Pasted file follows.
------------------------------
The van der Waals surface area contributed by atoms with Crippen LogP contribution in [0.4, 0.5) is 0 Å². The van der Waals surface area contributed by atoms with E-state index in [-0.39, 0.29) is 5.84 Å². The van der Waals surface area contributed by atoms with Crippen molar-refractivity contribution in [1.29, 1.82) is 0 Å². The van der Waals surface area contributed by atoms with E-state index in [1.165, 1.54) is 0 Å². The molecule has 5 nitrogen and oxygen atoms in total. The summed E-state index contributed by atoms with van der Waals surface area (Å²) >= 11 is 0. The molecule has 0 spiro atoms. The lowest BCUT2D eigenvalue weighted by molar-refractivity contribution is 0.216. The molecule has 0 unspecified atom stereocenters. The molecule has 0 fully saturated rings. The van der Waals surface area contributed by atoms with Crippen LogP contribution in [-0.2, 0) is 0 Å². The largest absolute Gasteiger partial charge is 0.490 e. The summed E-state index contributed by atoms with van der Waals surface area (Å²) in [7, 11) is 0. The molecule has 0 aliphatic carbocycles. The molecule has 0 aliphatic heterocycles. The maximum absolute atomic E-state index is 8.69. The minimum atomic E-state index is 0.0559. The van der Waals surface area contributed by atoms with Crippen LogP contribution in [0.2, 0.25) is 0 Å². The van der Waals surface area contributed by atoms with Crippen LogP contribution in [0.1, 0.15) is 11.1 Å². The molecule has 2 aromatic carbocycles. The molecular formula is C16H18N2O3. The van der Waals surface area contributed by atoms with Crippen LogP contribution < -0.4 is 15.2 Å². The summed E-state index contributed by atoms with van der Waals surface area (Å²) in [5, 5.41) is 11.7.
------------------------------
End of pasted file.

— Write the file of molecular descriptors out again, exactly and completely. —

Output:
The van der Waals surface area contributed by atoms with Crippen LogP contribution in [0.4, 0.5) is 0 Å². The van der Waals surface area contributed by atoms with E-state index in [-0.39, 0.29) is 5.84 Å². The van der Waals surface area contributed by atoms with Crippen molar-refractivity contribution in [1.29, 1.82) is 0 Å². The van der Waals surface area contributed by atoms with E-state index in [1.165, 1.54) is 0 Å². The molecule has 5 nitrogen and oxygen atoms in total. The summed E-state index contributed by atoms with van der Waals surface area (Å²) >= 11 is 0. The molecule has 0 spiro atoms. The lowest BCUT2D eigenvalue weighted by molar-refractivity contribution is 0.216. The molecule has 0 unspecified atom stereocenters. The molecule has 0 fully saturated rings. The van der Waals surface area contributed by atoms with Crippen LogP contribution in [-0.2, 0) is 0 Å². The largest absolute Gasteiger partial charge is 0.490 e. The summed E-state index contributed by atoms with van der Waals surface area (Å²) in [7, 11) is 0. The molecule has 0 aliphatic carbocycles. The molecule has 0 aliphatic heterocycles. The maximum absolute atomic E-state index is 8.69. The minimum atomic E-state index is 0.0559. The van der Waals surface area contributed by atoms with Crippen LogP contribution in [0.2, 0.25) is 0 Å². The van der Waals surface area contributed by atoms with Crippen LogP contribution in [0.1, 0.15) is 11.1 Å². The molecule has 2 aromatic carbocycles. The molecular formula is C16H18N2O3. The van der Waals surface area contributed by atoms with Crippen LogP contribution < -0.4 is 15.2 Å². The summed E-state index contributed by atoms with van der Waals surface area (Å²) in [5, 5.41) is 11.7.